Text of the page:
At the end of the recent party primaries, virtually all the state governors who are on the verge of completing two terms in office obtained the ticket to represent their constituencies in the Senate. When the 9th National Assembly is convened in 2019 after the elections, therefore, the new senators who just vacated the executive seat of governors in their respective states will arrive the Red Chambers and join the already seated amalgam of former governors, retired generals, retired customs bosses and few retired police bosses who have become the majority in the Senate.
You do not need to look far to see that, by 2023, or at most 2027, almost all the seats in the Senate will be occupied by former governors and former military top brass .Of course, another round of struggle will eventually ensue when new governors graduate and use their offices to covet Senate seats already occupied by former governors who left before them and arrived the Senate earlier. Till then.
There is no point pointing out the reality that no retired justice or retired university professor or retired practicing medical doctors have any future in this unfolding Senate. Who born them? How many in that category can purchase party forms by themselves in the first place? And with no possibility of any person or group coming along to purchase forms for them, how can they even begin to nurse such ambition?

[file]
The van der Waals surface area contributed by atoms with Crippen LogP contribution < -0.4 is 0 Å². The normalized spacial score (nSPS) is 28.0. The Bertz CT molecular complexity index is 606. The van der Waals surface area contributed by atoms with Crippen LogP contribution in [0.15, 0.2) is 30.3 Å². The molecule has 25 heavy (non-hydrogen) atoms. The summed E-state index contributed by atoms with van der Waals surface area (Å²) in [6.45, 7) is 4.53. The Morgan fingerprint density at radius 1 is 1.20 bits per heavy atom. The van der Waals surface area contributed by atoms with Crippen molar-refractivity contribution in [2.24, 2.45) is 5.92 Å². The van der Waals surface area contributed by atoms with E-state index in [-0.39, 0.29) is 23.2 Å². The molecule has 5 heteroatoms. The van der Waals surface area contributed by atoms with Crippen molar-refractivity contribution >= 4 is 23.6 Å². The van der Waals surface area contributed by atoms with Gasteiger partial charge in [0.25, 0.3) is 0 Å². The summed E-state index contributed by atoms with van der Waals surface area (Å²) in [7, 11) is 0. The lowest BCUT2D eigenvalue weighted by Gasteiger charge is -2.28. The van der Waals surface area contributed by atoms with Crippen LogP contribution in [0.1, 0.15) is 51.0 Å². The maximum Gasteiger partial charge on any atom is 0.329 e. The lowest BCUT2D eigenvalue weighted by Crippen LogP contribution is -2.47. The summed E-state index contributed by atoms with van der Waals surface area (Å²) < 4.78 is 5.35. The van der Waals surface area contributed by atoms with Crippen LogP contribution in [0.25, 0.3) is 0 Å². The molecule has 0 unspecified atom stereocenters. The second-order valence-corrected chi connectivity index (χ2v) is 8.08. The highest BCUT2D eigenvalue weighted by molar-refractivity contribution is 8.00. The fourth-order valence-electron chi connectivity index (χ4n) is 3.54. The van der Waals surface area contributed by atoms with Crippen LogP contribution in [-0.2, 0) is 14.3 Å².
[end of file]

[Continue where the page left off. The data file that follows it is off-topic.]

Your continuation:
Considering that there is no law barring these former governors from contesting and moving over to the Senate to continue living at our expense, the best Nigerians can pray for or propose is that these well-loaded species of senators take a cue from the members of the House of Lords and not be on salary.
READ ALSO: Outrage over jumbo pay for senators
It does seem odd if not outright offensive that individuals who were governors for eight full years, with all the economic import of that position in Nigeria today, individuals who encouraged their state legislature into giving them very obscene parting packages that include hefty life salary, will resurface at the Senate and commence collecting another round of heavy emoluments. Lord(s) have mercy!